Mr. King to Mr. Seward

No. 33.]

Sir: I am reminded by the date of my letter that on this day our honored President renews his vow of devotion to the Constitution and laws of our country, and enters upon the second term of his administration. I desire to offer to him and to the faithful counsellors who form his cabinet my heartfelt congratulations on the events of the past few months and the happy auspices under which he resumes his good work, as well as my earnest wishes that, by the blessing of God, he may realize, within a brief period, his ardent hope for peace, liberty, and union.

Nothing has transpired in Rome since my last despatch calling for special comment. The carnival passed off without any disturbance, and was very generally participated in, as well by foreigners as by Romans.

I had an official interview with Cardinal Antonelli a few days since, and a very frank talk about affairs in America. His eminence seemed to appreciate fully the events of the late campaigns, and to look forward hopefully to the speedy cessation of hostilities and the submission of the insurgents to the constituted authorities of the country.

I availed myself of an opportunity during the current week to converse with the French ambassador, the Count de Sartiges, about affairs in Mexico and the rumor, very current in Europe, that Maximilian had ceded certain provinces to Napoleon as security for material and financial aid, of which ex-Senator Gwin was to be viceroy, and which was to form the nucleus of a “confederate” colony. The count treated the story as an absurdity, and repeated what he said to me some months ago, that the Emperor of the French would withdraw all his troops from Mexico at the earliest opportunity.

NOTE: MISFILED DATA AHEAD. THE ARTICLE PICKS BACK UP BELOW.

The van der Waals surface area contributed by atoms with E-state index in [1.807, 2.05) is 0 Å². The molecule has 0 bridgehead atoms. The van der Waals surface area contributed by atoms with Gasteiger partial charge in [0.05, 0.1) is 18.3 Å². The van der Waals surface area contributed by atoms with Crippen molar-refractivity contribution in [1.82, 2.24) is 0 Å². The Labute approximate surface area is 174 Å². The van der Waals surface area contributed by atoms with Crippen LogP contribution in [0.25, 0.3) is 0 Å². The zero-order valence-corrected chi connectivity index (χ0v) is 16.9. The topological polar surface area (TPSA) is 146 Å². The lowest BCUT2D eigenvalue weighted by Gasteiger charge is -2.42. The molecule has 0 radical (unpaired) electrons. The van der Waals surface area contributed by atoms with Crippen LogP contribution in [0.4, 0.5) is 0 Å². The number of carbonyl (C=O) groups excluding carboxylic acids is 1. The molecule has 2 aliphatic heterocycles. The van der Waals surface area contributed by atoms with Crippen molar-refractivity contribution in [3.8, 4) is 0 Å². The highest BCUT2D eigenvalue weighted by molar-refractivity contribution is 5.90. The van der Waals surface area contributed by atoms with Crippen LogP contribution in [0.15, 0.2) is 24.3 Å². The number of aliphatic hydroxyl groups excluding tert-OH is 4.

Bishop Lynch is still in Rome, though in no accredited official position. I hear, however, that he and those who sympathize with him profess confident [Page 154] hopes of some European demonstration in behalf of the so-called Confederate States on or immediately after this the 4th day of March. I do not myself entertain any apprehensions on the subject. Europe has enough to do at home, while the United States of America have abundantly proved that they can take care of themselves, and neither ask nor fear any foreign intervention.

I have the honor to be, with great respect, your obedient servant,


Hon. William H. Seward, Secretary of State.